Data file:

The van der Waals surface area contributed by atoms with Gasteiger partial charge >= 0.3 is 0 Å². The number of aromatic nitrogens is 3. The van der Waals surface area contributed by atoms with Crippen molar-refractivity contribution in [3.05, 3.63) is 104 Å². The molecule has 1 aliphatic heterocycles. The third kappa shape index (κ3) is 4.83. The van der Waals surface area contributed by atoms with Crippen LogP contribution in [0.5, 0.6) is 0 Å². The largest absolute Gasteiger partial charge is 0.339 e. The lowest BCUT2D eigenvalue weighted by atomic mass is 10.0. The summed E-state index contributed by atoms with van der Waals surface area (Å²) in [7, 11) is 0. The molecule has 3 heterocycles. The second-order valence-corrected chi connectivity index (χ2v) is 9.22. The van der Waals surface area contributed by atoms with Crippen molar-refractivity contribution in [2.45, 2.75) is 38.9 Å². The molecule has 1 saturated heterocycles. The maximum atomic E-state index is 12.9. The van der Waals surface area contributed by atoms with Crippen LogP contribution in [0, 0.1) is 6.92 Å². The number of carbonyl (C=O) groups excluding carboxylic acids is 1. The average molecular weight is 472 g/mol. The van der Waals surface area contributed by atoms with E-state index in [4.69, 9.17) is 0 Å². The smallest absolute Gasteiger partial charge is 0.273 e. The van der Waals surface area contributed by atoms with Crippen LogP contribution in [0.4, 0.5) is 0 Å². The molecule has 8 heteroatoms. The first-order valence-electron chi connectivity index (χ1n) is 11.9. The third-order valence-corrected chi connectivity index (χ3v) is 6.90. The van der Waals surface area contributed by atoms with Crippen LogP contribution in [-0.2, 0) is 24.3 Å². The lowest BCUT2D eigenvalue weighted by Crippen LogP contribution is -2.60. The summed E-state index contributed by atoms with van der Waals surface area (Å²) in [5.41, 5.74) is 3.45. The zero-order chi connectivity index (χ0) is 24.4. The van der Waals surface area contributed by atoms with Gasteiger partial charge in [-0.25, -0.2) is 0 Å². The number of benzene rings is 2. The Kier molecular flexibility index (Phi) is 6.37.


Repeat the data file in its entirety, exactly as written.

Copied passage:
The van der Waals surface area contributed by atoms with Gasteiger partial charge >= 0.3 is 0 Å². The number of aromatic nitrogens is 3. The van der Waals surface area contributed by atoms with Crippen molar-refractivity contribution in [3.05, 3.63) is 104 Å². The molecule has 1 aliphatic heterocycles. The third kappa shape index (κ3) is 4.83. The van der Waals surface area contributed by atoms with Crippen LogP contribution in [0.5, 0.6) is 0 Å². The largest absolute Gasteiger partial charge is 0.339 e. The lowest BCUT2D eigenvalue weighted by atomic mass is 10.0. The summed E-state index contributed by atoms with van der Waals surface area (Å²) in [7, 11) is 0. The molecule has 3 heterocycles. The second-order valence-corrected chi connectivity index (χ2v) is 9.22. The van der Waals surface area contributed by atoms with Crippen molar-refractivity contribution in [2.45, 2.75) is 38.9 Å². The molecule has 1 saturated heterocycles. The maximum atomic E-state index is 12.9. The van der Waals surface area contributed by atoms with Crippen LogP contribution in [0, 0.1) is 6.92 Å². The number of carbonyl (C=O) groups excluding carboxylic acids is 1. The average molecular weight is 472 g/mol. The van der Waals surface area contributed by atoms with E-state index in [4.69, 9.17) is 0 Å². The smallest absolute Gasteiger partial charge is 0.273 e. The van der Waals surface area contributed by atoms with Crippen LogP contribution in [0.4, 0.5) is 0 Å². The molecule has 8 heteroatoms. The first-order valence-electron chi connectivity index (χ1n) is 11.9. The third-order valence-corrected chi connectivity index (χ3v) is 6.90. The van der Waals surface area contributed by atoms with Crippen LogP contribution in [-0.2, 0) is 24.3 Å². The lowest BCUT2D eigenvalue weighted by Crippen LogP contribution is -2.60. The summed E-state index contributed by atoms with van der Waals surface area (Å²) in [5.41, 5.74) is 3.45. The zero-order chi connectivity index (χ0) is 24.4. The van der Waals surface area contributed by atoms with Gasteiger partial charge in [-0.25, -0.2) is 0 Å². The number of benzene rings is 2. The Kier molecular flexibility index (Phi) is 6.37.